471623 Nanocomposite Kirigami As Strain-Tunable Optical Gratings

Tuesday, November 15, 2016: 10:18 AM
Golden Gate 5 (Hilton San Francisco Union Square)
Lizhi Xu, Chemical Engineering, University of Michigan, Ann Arbor, MI, Xinzhi Wang, Harbin Institute of Technology and Nicholas A. Kotov, Chemical Engineering Department, Materials Science Department, Biomedical Engineering Department, University of Michigan, Ann Arbor, MI

Nanocomposites with kirigami-inspired microstructures can create exciting opportunities for advanced technologies, ranging from stretchable electronics to adaptive optics. In kirigami techniques, patterned cuts are introduced in thin film composites for reducing strain concentration under macroscopic deformation and/or guiding formation of complex structures from simple 2D elements. Here we show that microscale kirigami of nanocomposites from stiff plastics, metals and carbon nanotubes can yield highly stretchable and tunable optical diffraction gratings. These reconfigurable optical gratings with over a 100% range of period tunability enable critical capabilities in beam steering and optical power modulation. The angular range of beam steering can be as large as 6.5 degrees for 635nm laser beam as compared to ~1 degree in previously reported surface-grooved elastomer gratings and ~0.02 degree in MEMS gratings. The versatility of the kirigami patterns, the diversity of the available nanocomposite materials, and their advantageous mechanical properties of the foundational materials open the path for engineering of advanced reconfigurable optical devices.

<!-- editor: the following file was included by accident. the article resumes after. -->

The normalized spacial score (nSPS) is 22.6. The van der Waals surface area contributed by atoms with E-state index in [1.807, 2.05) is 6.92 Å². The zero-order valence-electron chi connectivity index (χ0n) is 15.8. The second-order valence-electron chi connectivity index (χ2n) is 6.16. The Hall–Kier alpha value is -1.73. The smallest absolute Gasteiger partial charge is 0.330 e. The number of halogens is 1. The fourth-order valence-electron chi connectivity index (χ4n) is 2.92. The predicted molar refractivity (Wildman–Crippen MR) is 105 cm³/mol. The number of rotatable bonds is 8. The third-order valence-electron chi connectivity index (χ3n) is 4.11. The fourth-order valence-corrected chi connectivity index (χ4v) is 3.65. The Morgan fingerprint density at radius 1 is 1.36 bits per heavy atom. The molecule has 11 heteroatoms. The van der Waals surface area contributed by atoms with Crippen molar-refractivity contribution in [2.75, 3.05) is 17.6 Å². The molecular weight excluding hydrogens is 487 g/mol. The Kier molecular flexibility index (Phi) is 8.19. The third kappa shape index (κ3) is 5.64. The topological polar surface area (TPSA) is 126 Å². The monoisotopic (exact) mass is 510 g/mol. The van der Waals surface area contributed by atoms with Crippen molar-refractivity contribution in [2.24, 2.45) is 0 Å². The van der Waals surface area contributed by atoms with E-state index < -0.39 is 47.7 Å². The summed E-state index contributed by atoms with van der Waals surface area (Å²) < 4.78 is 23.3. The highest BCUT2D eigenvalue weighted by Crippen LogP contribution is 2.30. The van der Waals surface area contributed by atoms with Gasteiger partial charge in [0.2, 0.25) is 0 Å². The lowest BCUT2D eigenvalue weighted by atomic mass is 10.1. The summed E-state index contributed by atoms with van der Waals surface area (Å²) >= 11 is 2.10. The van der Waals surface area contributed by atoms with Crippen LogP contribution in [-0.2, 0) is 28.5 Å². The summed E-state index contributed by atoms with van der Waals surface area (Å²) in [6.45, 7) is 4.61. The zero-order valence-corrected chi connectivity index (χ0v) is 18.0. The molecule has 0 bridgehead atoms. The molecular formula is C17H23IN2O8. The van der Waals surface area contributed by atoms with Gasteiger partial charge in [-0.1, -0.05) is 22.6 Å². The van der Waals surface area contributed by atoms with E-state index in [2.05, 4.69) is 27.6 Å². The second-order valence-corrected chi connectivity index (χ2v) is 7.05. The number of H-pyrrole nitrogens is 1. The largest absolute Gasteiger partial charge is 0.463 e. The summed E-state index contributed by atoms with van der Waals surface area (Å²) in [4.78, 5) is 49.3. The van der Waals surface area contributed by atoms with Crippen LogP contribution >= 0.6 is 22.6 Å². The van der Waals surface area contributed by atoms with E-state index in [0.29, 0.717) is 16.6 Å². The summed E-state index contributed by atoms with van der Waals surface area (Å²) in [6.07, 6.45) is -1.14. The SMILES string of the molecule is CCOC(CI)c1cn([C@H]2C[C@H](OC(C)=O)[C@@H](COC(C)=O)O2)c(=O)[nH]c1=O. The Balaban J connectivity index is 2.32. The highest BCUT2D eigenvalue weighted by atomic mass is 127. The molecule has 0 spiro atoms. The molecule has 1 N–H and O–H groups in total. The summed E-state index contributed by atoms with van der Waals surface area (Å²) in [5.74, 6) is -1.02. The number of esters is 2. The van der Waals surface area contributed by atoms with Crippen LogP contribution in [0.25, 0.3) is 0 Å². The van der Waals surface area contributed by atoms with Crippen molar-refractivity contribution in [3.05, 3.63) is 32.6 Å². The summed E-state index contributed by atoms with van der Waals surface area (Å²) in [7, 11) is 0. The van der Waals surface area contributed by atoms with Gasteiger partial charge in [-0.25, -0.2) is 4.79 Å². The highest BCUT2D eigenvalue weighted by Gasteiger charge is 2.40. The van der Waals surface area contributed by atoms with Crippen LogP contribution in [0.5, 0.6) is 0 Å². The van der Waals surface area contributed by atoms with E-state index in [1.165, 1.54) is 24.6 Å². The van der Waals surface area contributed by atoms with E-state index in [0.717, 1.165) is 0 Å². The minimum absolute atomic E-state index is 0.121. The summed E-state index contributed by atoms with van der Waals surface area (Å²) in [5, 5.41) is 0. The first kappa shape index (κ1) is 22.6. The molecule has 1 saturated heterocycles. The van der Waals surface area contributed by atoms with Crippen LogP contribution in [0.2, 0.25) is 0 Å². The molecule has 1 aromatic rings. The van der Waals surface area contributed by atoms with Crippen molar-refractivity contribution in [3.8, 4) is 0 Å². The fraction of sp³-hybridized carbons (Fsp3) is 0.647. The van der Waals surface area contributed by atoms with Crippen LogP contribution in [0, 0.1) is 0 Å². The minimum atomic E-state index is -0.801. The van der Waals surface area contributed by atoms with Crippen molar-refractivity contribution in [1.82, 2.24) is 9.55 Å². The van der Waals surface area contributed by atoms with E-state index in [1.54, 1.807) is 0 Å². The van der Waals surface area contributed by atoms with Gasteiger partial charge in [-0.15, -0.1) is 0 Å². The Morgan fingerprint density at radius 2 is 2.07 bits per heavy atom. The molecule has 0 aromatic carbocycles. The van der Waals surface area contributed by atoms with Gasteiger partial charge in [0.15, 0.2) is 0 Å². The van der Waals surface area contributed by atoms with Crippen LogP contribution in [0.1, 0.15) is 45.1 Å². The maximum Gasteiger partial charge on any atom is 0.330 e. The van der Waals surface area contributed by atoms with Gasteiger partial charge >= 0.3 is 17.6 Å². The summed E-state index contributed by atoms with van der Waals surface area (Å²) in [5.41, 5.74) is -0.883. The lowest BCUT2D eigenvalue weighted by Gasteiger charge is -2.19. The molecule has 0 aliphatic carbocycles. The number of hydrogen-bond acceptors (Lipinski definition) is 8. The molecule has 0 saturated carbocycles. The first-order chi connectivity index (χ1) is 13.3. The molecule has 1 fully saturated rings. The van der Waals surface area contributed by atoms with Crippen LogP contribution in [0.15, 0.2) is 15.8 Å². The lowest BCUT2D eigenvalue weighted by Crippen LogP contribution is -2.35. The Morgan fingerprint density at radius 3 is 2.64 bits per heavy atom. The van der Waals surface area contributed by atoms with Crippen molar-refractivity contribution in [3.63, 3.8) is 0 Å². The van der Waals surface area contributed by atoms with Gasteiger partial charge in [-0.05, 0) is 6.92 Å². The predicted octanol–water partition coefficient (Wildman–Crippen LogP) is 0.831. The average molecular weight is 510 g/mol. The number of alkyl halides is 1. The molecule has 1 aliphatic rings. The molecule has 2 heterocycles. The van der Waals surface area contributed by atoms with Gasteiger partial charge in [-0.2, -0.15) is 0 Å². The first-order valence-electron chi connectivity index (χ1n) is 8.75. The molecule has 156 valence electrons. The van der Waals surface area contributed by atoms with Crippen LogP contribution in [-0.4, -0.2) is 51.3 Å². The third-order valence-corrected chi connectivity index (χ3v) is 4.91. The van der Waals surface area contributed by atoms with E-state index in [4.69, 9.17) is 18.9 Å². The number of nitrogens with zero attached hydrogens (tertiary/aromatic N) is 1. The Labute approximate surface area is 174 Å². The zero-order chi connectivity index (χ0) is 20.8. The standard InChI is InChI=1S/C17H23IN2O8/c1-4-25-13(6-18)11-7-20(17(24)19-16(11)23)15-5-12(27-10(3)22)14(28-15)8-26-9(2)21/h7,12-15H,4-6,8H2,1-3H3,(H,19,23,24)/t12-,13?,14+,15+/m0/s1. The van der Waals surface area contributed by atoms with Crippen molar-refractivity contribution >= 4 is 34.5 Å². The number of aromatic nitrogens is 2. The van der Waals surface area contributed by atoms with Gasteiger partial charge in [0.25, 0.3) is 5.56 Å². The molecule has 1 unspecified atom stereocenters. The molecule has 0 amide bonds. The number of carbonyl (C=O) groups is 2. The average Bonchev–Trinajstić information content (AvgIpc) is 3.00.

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See more of this Session: Multifunctional Composites
See more of this Group/Topical: Materials Engineering and Sciences Division